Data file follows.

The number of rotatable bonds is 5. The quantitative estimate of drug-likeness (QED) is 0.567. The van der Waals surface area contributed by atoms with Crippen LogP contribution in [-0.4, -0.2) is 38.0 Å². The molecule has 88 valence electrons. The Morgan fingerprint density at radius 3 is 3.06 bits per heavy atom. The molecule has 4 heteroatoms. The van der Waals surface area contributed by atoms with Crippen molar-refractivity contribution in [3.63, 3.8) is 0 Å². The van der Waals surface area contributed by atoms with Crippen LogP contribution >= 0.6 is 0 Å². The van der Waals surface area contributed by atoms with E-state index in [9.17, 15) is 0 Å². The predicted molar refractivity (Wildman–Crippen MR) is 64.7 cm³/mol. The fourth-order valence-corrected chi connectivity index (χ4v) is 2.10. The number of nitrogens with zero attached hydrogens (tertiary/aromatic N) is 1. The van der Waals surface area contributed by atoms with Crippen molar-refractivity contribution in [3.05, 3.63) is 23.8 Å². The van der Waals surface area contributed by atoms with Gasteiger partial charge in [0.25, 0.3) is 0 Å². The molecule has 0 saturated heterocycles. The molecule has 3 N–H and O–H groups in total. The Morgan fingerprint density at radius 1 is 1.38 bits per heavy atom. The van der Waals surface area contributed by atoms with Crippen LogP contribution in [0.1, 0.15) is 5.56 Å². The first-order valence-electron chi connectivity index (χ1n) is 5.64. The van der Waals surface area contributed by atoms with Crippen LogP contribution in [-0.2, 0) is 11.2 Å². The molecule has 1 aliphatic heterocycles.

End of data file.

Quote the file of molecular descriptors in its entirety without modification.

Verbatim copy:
The number of rotatable bonds is 5. The quantitative estimate of drug-likeness (QED) is 0.567. The van der Waals surface area contributed by atoms with Crippen LogP contribution in [-0.4, -0.2) is 38.0 Å². The molecule has 88 valence electrons. The Morgan fingerprint density at radius 3 is 3.06 bits per heavy atom. The molecule has 4 heteroatoms. The van der Waals surface area contributed by atoms with Crippen molar-refractivity contribution in [3.63, 3.8) is 0 Å². The van der Waals surface area contributed by atoms with Crippen LogP contribution >= 0.6 is 0 Å². The van der Waals surface area contributed by atoms with E-state index in [9.17, 15) is 0 Å². The predicted molar refractivity (Wildman–Crippen MR) is 64.7 cm³/mol. The fourth-order valence-corrected chi connectivity index (χ4v) is 2.10. The number of nitrogens with zero attached hydrogens (tertiary/aromatic N) is 1. The van der Waals surface area contributed by atoms with Crippen molar-refractivity contribution in [3.05, 3.63) is 23.8 Å². The van der Waals surface area contributed by atoms with Gasteiger partial charge in [0.25, 0.3) is 0 Å². The molecule has 0 saturated heterocycles. The molecule has 3 N–H and O–H groups in total. The Morgan fingerprint density at radius 1 is 1.38 bits per heavy atom. The van der Waals surface area contributed by atoms with Crippen LogP contribution in [0.1, 0.15) is 5.56 Å². The first-order valence-electron chi connectivity index (χ1n) is 5.64. The van der Waals surface area contributed by atoms with Crippen LogP contribution in [-0.2, 0) is 11.2 Å². The molecule has 1 aliphatic heterocycles.